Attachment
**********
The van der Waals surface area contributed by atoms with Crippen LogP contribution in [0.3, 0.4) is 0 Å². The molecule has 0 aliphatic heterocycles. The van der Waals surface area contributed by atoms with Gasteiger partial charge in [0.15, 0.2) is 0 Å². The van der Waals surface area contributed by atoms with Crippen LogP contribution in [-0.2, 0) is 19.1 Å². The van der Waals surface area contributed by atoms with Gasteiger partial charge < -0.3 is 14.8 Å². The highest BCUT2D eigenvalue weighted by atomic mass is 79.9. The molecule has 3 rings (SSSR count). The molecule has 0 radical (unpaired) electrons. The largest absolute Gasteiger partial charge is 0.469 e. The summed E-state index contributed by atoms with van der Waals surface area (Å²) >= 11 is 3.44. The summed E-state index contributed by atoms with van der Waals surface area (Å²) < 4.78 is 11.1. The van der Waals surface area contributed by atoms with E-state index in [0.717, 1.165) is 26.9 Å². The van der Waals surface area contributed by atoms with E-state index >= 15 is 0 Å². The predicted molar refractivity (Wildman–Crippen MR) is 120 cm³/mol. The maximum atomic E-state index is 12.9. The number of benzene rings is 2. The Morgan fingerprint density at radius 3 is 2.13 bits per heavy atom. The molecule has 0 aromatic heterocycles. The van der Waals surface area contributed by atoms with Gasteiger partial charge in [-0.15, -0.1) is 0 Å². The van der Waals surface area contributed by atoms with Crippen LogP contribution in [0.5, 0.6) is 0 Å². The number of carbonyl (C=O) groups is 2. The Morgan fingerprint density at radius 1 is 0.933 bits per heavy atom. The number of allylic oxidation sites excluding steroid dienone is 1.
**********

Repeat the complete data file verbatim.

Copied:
The van der Waals surface area contributed by atoms with Crippen LogP contribution in [0.3, 0.4) is 0 Å². The molecule has 0 aliphatic heterocycles. The van der Waals surface area contributed by atoms with Gasteiger partial charge in [0.15, 0.2) is 0 Å². The van der Waals surface area contributed by atoms with Crippen LogP contribution in [-0.2, 0) is 19.1 Å². The van der Waals surface area contributed by atoms with Gasteiger partial charge < -0.3 is 14.8 Å². The highest BCUT2D eigenvalue weighted by atomic mass is 79.9. The molecule has 3 rings (SSSR count). The molecule has 0 radical (unpaired) electrons. The largest absolute Gasteiger partial charge is 0.469 e. The summed E-state index contributed by atoms with van der Waals surface area (Å²) >= 11 is 3.44. The summed E-state index contributed by atoms with van der Waals surface area (Å²) < 4.78 is 11.1. The van der Waals surface area contributed by atoms with E-state index in [0.717, 1.165) is 26.9 Å². The van der Waals surface area contributed by atoms with E-state index >= 15 is 0 Å². The predicted molar refractivity (Wildman–Crippen MR) is 120 cm³/mol. The maximum atomic E-state index is 12.9. The number of benzene rings is 2. The Morgan fingerprint density at radius 3 is 2.13 bits per heavy atom. The molecule has 0 aromatic heterocycles. The van der Waals surface area contributed by atoms with Gasteiger partial charge in [-0.15, -0.1) is 0 Å². The van der Waals surface area contributed by atoms with Crippen LogP contribution in [0.5, 0.6) is 0 Å². The number of carbonyl (C=O) groups is 2. The Morgan fingerprint density at radius 1 is 0.933 bits per heavy atom. The number of allylic oxidation sites excluding steroid dienone is 1.